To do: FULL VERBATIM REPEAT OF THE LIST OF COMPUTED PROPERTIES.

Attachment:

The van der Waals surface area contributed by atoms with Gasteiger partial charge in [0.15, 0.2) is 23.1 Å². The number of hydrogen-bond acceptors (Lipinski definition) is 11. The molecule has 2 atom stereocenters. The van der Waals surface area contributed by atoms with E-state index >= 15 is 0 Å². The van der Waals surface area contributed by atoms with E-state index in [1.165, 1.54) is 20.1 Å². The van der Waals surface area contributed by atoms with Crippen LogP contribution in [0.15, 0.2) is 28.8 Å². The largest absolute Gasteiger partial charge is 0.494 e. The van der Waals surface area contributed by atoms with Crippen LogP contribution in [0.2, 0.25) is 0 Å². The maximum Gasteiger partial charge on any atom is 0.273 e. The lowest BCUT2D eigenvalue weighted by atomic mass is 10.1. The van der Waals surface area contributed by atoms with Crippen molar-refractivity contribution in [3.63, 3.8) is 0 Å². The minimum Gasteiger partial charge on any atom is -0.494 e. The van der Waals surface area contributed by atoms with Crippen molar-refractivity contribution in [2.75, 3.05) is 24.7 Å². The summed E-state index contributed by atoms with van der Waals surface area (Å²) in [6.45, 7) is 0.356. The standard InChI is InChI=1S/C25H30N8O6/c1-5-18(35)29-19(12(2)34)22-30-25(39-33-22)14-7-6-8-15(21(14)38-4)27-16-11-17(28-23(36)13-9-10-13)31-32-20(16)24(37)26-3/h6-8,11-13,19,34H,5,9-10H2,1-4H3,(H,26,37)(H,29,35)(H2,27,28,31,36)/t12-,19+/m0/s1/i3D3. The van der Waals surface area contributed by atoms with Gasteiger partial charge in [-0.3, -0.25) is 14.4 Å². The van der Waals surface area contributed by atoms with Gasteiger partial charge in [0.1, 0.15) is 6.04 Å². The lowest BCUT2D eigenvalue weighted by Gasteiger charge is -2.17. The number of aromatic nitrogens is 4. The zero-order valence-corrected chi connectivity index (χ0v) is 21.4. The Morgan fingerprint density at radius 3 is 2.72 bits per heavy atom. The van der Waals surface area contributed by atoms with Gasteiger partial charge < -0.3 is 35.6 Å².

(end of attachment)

The van der Waals surface area contributed by atoms with Gasteiger partial charge in [0.15, 0.2) is 23.1 Å². The number of hydrogen-bond acceptors (Lipinski definition) is 11. The molecule has 2 atom stereocenters. The van der Waals surface area contributed by atoms with E-state index >= 15 is 0 Å². The van der Waals surface area contributed by atoms with E-state index in [1.165, 1.54) is 20.1 Å². The van der Waals surface area contributed by atoms with Crippen LogP contribution in [0.15, 0.2) is 28.8 Å². The largest absolute Gasteiger partial charge is 0.494 e. The van der Waals surface area contributed by atoms with Crippen LogP contribution in [0.2, 0.25) is 0 Å². The maximum Gasteiger partial charge on any atom is 0.273 e. The lowest BCUT2D eigenvalue weighted by atomic mass is 10.1. The van der Waals surface area contributed by atoms with Crippen molar-refractivity contribution in [3.63, 3.8) is 0 Å². The minimum Gasteiger partial charge on any atom is -0.494 e. The van der Waals surface area contributed by atoms with Crippen molar-refractivity contribution in [2.75, 3.05) is 24.7 Å². The summed E-state index contributed by atoms with van der Waals surface area (Å²) in [6.45, 7) is 0.356. The standard InChI is InChI=1S/C25H30N8O6/c1-5-18(35)29-19(12(2)34)22-30-25(39-33-22)14-7-6-8-15(21(14)38-4)27-16-11-17(28-23(36)13-9-10-13)31-32-20(16)24(37)26-3/h6-8,11-13,19,34H,5,9-10H2,1-4H3,(H,26,37)(H,29,35)(H2,27,28,31,36)/t12-,19+/m0/s1/i3D3. The van der Waals surface area contributed by atoms with Gasteiger partial charge in [-0.3, -0.25) is 14.4 Å². The van der Waals surface area contributed by atoms with Gasteiger partial charge in [0.1, 0.15) is 6.04 Å². The lowest BCUT2D eigenvalue weighted by Gasteiger charge is -2.17. The number of aromatic nitrogens is 4. The zero-order valence-corrected chi connectivity index (χ0v) is 21.4. The Morgan fingerprint density at radius 3 is 2.72 bits per heavy atom. The van der Waals surface area contributed by atoms with Gasteiger partial charge < -0.3 is 35.6 Å².